Comment: Why a U.S. House candidate’s ad shows her giving birth

Katie Darling is a long-shot in Louisiana, but she makes a point only in a way a new mother can make.

By Monica Hesse / The Washington Post

Katie Darling, an account executive for a Louisiana tech company, was seven months pregnant when Roe v. Wade was overturned in June. Her pregnancy had been classified as high-risk and she was terrified that, if something went wrong, “My doctors wouldn’t know what kind of care they were allowed to provide me,” she told me on Monday.

Her first reaction was to tell her husband they needed to immediately move out of Louisiana. Her second reaction was deciding to stay and run for Congress instead. This week she released a campaign ad unlike any I have ever seen.

“I’m Katie Darling, and I live on a farm in St. Tammany Parish,” begins the ad, with Darling speaking over images of her husband and her daughter tending to their chickens. She introduces her pregnancy with a close-up on her rotund belly, saying, “and there’s someone else who is going to be joining us.” As Darling criticizes Louisiana’s strict abortion ban — “We should be putting pregnant women at ease,” she says — Darling and her husband are shown driving to the hospital. Darling is next seen in a hospital bed; close-ups of her grimacing face make it apparent she is in labor.

We see an IV drip, and watch as she clutches the bed rails and a doctor steps to the end of the birthing bed. Finally, we watch as, seemingly topless, Darling lays back in bed practicing skin-to-skin contact with her just-born son. In the final seconds of the ad, Darling sits up in her hospital bed, still topless and appearing to nurse, and says she is running for Congress to create a better world “for him.” She’s referring to her son, but she also seems to be making the point that access to abortion care can benefit all Americans and American families, not just women.

My conversation with Darling happened just two hours after the ad had been released, and it had already gone viral. Many female friends had sent it to me. Darling explained that she’d wanted to show that the narrative “that abortion is anti-child or anti-family is not true.” That it’s possible to be a devoted mother and still deeply support abortion access, and that antiabortion activists shouldn’t be allowed to corner the market on family values.

Her decision to run for Congress rather than flee Louisiana, she said, was grounded in her realization that, “If we don’t codify Roe, there won’t be anywhere in the country we could go that’s safe.”

Darling’s chances of winning are, frankly, small. The district in which she’s running is represented by Steve Scalise, the Republican House minority whip, who has held the seat for 14 years. In 2020 he won reelection with 72 percent of the vote.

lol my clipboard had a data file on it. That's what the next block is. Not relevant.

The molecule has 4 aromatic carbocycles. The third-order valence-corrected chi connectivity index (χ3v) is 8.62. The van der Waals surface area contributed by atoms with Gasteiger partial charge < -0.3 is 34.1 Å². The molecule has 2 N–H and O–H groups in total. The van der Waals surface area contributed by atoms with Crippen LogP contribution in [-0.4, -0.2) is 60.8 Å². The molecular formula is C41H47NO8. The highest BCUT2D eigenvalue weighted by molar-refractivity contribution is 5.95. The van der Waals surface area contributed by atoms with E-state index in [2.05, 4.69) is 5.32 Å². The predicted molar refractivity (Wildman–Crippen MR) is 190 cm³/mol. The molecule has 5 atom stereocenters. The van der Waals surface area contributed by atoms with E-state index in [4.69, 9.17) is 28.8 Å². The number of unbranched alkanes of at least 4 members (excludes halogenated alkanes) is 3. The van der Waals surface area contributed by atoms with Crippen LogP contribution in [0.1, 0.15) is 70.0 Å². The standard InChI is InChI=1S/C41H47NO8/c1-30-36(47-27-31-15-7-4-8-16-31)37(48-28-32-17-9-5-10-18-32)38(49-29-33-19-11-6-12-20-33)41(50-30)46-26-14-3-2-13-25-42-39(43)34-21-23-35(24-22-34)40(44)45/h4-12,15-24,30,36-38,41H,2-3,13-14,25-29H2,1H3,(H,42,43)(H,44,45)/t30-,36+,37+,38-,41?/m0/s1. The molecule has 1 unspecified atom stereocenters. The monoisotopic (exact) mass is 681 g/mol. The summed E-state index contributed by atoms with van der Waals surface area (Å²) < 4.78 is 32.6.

But Darling’s chances aside, this is a remarkable ad. As a genre, campaign ads tend toward the masculine, even the ones attempting to boost female candidates (I’m looking at you, Lauren Boebert and Amy McGrath). In general, candidates seem determined to convince voters they can muscle Washington into submission. So they air spots where they’re chopping wood, putting out fires, revving their engines. In 2022, candidates have depicted themselves as shooting-range aficionados, or showed up as the gun-twirling sheriff in an ad styled as Western. One Georgia candidate’s campaign ad featured himself shooting at a wheelbarrow full of paper in the forest. (The paper represented “Nancy Pelosi’s Plan for America.”)

Katie Darling’s ad is about strength of a different kind. Her ad positions motherhood as its own form of qualifying toughness, and childbirth as the original flex. In one shot, her husband sits on the hospital room sofa, head bowed. He is there to support her, but in the end, this is a feat of strength that only she can perform. The ad is at once tender and agonizing, intimate and universal, anxious and peaceful.

Darling told me that responses to her ad had been flooding in, and “99 percent of them” had been positive. The few that were negative were from people who argued that she was showing something too personal and intimate. That, Darling told me, was also part of her point: Pregnancy and childbirth are intimate experiences, best left to the purview of pregnant people and doctors rather than to legislative bodies.

While watching this ad, what I kept coming back to was the concept of expertise. Who is qualified to legislate certain issues, and what is the nature of their qualification? The messaging implicit in Darling’s ad is that, not only have her experiences as a recently pregnant woman informed her opinions about abortion rights, but they have also made her uniquely experienced and qualified to have those opinions to begin with.

No matter the outcome of Katie Darling’s race, people will and should be taking note of how this ad was constructed and what it means. It stands in stark relief to the gun-shooting, wheelbarrow pushing, wood-chopping, play-acting candidates. She looks like a mother, and they look like little kids.

Monica Hesse is a columnist for The Washington Post’s Style section, who frequently writes about gender and its impact on society. She’s the author of several novels, most recently, “They Went Left.” Follow her on Twitter @MonicaHesse.

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